The Guardian has a wonderful article about Seamus Heaney on the occasion of his 70th year of livin’ la vida literary. If you want to learn something about savoir faire, read his account of what it was like to suffer a stroke while visiting playwright Brian Friel and his wife:
Heaney reports his instinctive Ulster sang froid, saying: “My sense of humour was intact as they were carrying me down.” Almost everyone involved in getting the bulky, 6ft figure of Heaney down the stairs had been involved with the Field Day theatre company, and many of the group had recently suffered minor illnesses. So now, with his natural detachment, Heaney made a joke. “It’s the curse of Field Day, I said. But within an hour I was in the ambulance.”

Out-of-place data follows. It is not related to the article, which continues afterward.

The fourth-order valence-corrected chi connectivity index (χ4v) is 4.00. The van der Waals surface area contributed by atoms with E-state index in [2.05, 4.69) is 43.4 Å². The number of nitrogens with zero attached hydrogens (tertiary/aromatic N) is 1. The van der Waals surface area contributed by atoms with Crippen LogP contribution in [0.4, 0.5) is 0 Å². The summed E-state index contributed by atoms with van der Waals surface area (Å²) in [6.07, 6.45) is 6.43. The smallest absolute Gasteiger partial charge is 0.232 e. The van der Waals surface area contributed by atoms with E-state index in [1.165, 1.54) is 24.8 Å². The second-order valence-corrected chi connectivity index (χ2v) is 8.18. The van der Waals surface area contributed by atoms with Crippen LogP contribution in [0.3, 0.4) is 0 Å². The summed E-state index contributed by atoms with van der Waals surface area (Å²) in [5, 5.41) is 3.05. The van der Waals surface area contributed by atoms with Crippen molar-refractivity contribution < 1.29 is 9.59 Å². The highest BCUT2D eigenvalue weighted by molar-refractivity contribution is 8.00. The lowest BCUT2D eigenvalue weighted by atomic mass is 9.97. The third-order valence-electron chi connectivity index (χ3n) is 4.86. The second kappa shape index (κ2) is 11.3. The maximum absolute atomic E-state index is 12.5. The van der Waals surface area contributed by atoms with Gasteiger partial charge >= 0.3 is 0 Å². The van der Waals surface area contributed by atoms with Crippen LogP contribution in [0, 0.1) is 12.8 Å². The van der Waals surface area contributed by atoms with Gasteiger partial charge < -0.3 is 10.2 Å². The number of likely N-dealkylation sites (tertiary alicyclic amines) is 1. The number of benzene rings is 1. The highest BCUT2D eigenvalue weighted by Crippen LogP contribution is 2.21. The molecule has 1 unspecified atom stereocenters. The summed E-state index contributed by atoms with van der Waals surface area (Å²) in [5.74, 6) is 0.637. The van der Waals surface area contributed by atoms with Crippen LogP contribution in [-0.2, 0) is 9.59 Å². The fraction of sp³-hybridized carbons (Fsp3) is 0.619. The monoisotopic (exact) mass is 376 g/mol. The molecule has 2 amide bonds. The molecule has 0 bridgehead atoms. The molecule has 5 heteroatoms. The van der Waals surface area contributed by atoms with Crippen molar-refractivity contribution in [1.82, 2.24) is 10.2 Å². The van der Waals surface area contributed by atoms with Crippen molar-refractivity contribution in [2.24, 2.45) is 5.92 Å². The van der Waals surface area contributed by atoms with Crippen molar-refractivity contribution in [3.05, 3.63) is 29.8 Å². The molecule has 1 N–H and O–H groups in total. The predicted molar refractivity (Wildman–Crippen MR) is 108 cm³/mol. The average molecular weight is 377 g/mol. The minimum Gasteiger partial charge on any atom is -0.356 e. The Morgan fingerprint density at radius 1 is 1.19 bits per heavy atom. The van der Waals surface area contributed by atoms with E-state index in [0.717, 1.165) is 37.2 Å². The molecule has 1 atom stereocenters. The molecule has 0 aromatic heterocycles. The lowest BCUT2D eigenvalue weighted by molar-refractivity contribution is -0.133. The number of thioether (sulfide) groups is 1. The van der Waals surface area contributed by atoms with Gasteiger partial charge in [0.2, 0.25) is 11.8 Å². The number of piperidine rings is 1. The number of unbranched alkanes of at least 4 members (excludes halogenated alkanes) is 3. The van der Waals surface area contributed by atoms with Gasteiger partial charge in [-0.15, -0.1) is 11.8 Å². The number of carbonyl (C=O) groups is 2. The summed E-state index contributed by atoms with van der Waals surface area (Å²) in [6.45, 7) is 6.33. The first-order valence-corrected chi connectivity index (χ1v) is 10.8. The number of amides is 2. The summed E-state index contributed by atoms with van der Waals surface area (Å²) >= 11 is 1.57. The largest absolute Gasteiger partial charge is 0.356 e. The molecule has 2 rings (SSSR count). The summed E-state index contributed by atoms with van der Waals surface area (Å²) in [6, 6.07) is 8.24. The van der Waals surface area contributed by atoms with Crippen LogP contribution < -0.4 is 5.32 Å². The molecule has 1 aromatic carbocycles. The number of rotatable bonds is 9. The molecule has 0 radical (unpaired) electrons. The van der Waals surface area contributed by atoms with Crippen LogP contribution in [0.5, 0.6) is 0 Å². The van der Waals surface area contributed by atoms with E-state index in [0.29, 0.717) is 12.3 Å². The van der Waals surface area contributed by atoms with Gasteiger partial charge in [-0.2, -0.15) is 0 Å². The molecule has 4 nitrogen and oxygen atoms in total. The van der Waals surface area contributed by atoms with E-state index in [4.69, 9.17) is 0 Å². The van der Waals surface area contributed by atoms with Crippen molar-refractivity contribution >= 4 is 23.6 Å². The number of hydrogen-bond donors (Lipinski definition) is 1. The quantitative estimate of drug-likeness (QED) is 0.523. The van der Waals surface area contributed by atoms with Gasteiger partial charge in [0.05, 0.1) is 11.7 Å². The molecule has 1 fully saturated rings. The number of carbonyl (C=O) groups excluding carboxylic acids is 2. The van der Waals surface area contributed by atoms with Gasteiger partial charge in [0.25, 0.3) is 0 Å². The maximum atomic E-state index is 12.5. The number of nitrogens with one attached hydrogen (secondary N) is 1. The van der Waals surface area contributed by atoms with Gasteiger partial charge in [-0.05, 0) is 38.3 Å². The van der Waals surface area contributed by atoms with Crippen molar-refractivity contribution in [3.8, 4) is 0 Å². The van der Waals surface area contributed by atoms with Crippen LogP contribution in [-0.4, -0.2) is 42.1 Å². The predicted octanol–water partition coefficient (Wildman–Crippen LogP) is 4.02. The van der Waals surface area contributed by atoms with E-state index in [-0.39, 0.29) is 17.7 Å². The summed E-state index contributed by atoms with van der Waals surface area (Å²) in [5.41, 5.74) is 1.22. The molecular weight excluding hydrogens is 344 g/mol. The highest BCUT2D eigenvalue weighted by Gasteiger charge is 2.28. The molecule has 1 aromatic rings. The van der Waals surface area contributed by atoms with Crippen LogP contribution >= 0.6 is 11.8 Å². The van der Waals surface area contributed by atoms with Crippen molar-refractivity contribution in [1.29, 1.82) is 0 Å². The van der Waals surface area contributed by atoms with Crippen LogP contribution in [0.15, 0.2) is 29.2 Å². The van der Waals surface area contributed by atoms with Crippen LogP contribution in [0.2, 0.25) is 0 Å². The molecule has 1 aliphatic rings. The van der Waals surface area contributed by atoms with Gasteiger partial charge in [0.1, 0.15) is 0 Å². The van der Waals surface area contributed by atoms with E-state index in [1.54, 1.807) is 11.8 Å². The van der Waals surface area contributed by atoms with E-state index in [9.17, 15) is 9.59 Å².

“The trip in the ambulance I always remember,” he says, “because Marie was in the back with me. I just wrote about it three weeks ago. To me, that was one of the actual beauties of the stroke, that renewal of love in the ambulance. One of the strongest, sweetest memories I have. We went through Glendorn on a very beautiful, long, bumpy ride to Letterkenny hospital.” There, they did a scan, he continues. “And the woman who was doing the scan – this is Ireland for you – the nurse said, ‘I believe you were at Friel’s last night.’ Her uncle had been at the party. So this is Ireland,” he repeats, with satisfaction. It’s certainly Heaney’s Ireland.
I have all of Heaney’s books of poetry, read aloud by the man himself, loaded into my iPod. I know what I’m listening to on the commute to work.